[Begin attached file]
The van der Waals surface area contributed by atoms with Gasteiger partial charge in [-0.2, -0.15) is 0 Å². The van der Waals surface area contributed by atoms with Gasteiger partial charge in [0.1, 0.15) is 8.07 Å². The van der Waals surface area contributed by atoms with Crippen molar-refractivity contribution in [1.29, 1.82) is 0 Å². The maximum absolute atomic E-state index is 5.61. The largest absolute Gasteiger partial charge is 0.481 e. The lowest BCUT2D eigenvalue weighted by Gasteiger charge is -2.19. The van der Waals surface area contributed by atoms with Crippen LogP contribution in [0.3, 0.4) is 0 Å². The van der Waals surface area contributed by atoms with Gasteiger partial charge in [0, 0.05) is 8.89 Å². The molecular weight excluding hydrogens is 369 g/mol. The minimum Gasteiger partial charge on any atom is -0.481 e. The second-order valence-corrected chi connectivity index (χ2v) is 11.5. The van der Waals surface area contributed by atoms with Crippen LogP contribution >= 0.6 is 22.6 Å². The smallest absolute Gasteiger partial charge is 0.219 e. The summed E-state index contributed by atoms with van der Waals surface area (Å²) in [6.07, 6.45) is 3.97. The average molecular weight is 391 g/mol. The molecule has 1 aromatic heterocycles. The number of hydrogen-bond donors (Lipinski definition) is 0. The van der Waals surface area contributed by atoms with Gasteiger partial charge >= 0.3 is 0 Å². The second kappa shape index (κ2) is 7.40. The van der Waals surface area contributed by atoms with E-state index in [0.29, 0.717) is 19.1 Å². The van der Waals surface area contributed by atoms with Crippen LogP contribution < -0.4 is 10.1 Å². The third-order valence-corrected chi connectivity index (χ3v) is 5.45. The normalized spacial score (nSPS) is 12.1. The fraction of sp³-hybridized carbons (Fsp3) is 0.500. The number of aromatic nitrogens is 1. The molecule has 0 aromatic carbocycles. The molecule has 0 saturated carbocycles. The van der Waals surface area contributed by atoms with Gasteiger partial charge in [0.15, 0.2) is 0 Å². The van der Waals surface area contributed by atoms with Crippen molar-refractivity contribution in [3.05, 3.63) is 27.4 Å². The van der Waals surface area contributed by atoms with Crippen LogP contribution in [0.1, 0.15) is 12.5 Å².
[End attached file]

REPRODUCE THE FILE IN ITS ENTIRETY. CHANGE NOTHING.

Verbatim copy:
The van der Waals surface area contributed by atoms with Gasteiger partial charge in [-0.2, -0.15) is 0 Å². The van der Waals surface area contributed by atoms with Gasteiger partial charge in [0.1, 0.15) is 8.07 Å². The van der Waals surface area contributed by atoms with Crippen molar-refractivity contribution in [1.29, 1.82) is 0 Å². The maximum absolute atomic E-state index is 5.61. The largest absolute Gasteiger partial charge is 0.481 e. The lowest BCUT2D eigenvalue weighted by Gasteiger charge is -2.19. The van der Waals surface area contributed by atoms with Crippen LogP contribution in [0.3, 0.4) is 0 Å². The van der Waals surface area contributed by atoms with Gasteiger partial charge in [0, 0.05) is 8.89 Å². The molecular weight excluding hydrogens is 369 g/mol. The minimum Gasteiger partial charge on any atom is -0.481 e. The second-order valence-corrected chi connectivity index (χ2v) is 11.5. The van der Waals surface area contributed by atoms with Crippen LogP contribution >= 0.6 is 22.6 Å². The smallest absolute Gasteiger partial charge is 0.219 e. The summed E-state index contributed by atoms with van der Waals surface area (Å²) in [6.07, 6.45) is 3.97. The average molecular weight is 391 g/mol. The molecule has 1 aromatic heterocycles. The number of hydrogen-bond donors (Lipinski definition) is 0. The van der Waals surface area contributed by atoms with Gasteiger partial charge >= 0.3 is 0 Å². The second kappa shape index (κ2) is 7.40. The van der Waals surface area contributed by atoms with E-state index in [0.29, 0.717) is 19.1 Å². The van der Waals surface area contributed by atoms with Crippen LogP contribution < -0.4 is 10.1 Å². The third-order valence-corrected chi connectivity index (χ3v) is 5.45. The normalized spacial score (nSPS) is 12.1. The fraction of sp³-hybridized carbons (Fsp3) is 0.500. The number of aromatic nitrogens is 1. The molecule has 0 aromatic carbocycles. The molecule has 0 saturated carbocycles. The van der Waals surface area contributed by atoms with Gasteiger partial charge in [0.15, 0.2) is 0 Å². The van der Waals surface area contributed by atoms with Crippen molar-refractivity contribution in [3.05, 3.63) is 27.4 Å². The van der Waals surface area contributed by atoms with Crippen LogP contribution in [0.1, 0.15) is 12.5 Å².